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Facts about Ireland. Ireland history.
The Republic of Ireland is the official
description of the sovereign state which covers approximately five-sixths of the island of Ireland, off the coast of north-west Europe. The state's constitutional name is Ireland (in the Irish language: Éire) and this is how international organisations and residents usually refer to the country. It is a member of the European Union, has a developed economy and a population of slightly more than 4.2
million. The remaining sixth of the island of Ireland is known as Northern Ireland and is part of the United Kingdom.
The Irish peoples are mainly of indigenous Neolithic ancestry; although some of the population are also of English, Scottish, Anglo-Norman, Viking and Welsh ancestry, these groups have been assimilated and do not form distinct minority groups. Celtic culture and language forms an important part of national identity. The Irish Travellers are an ethnic minority group.
The official languages are Irish and English. Teaching of the Irish language is compulsory in primary and secondary level schools which receive money and recognition from the state. Some students may be exempt from the requirement to receive instruction in the language. English is by far the predominant language spoken throughout the country. Road signs are usually bilingual, except in the Gaeltacht, where they are in Irish only. The legal status of place names has recently been the subject of controversy, with an order made in 2005 under the Official Languages Act changing the official name of certain locations from English to Irish (e.g. Dingle is now officially named An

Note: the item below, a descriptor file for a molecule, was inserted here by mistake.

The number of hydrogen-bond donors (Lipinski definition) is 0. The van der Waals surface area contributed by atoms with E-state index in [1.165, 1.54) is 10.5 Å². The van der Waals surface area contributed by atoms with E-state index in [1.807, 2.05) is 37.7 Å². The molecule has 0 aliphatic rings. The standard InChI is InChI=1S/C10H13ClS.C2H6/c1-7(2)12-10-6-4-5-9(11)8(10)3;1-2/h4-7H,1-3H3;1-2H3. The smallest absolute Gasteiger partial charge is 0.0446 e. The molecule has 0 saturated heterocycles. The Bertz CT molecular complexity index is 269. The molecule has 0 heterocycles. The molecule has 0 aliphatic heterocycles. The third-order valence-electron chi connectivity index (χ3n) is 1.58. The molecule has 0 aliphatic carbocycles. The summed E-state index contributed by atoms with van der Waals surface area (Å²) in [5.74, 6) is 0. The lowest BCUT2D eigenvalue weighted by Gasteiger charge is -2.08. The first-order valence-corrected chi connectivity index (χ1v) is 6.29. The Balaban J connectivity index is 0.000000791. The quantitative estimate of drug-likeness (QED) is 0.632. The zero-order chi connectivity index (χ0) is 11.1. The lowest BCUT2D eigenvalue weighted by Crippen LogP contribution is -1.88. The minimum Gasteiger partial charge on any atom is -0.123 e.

The CSO published preliminary findings based on the 2006 Census of Population on July 19, 2006. These indicate:
The total population of Ireland on Census Day, April 23, 2006, was 4,234,925, an increase of 317,722, or 8.1% since 2002.
Allowing for the incidence of births (245,000) and deaths (114,000), the derived net immigration of people to Ireland between 2002 and 2006 was 186,000. It is estimated that the cohort of non-nationals resident in Ireland is of the order of 400,000 — a number that will be clarified in April 2007.
The average annual rate of increase, 2%, is the highest on record – compared to 1.3% between 1996 and 2002 and 1.5% between 1971 and 1979.
The 2006 population was last exceeded in the 1861 Census when the population then was 4.4 million The lowest population of Ireland was recorded in the 1961 Census – 2.6 million.
The local temperate climate is modified by the North Atlantic Current and is relatively mild. Summers are rarely very hot (temperatures only exceed 30ºC usually once every decade, though commonly reach 29ºC or 84ºF most summers), but it freezes only occasionally in winter (temperatures below -5ºC are very rare). Precipitation is very common, with up to 275 days with rain in some parts of the country. Chief cities are the capital Dublin on the east coast, Cork in the south, Limerick, Galway on the west coast, and Waterford on the south east coast.
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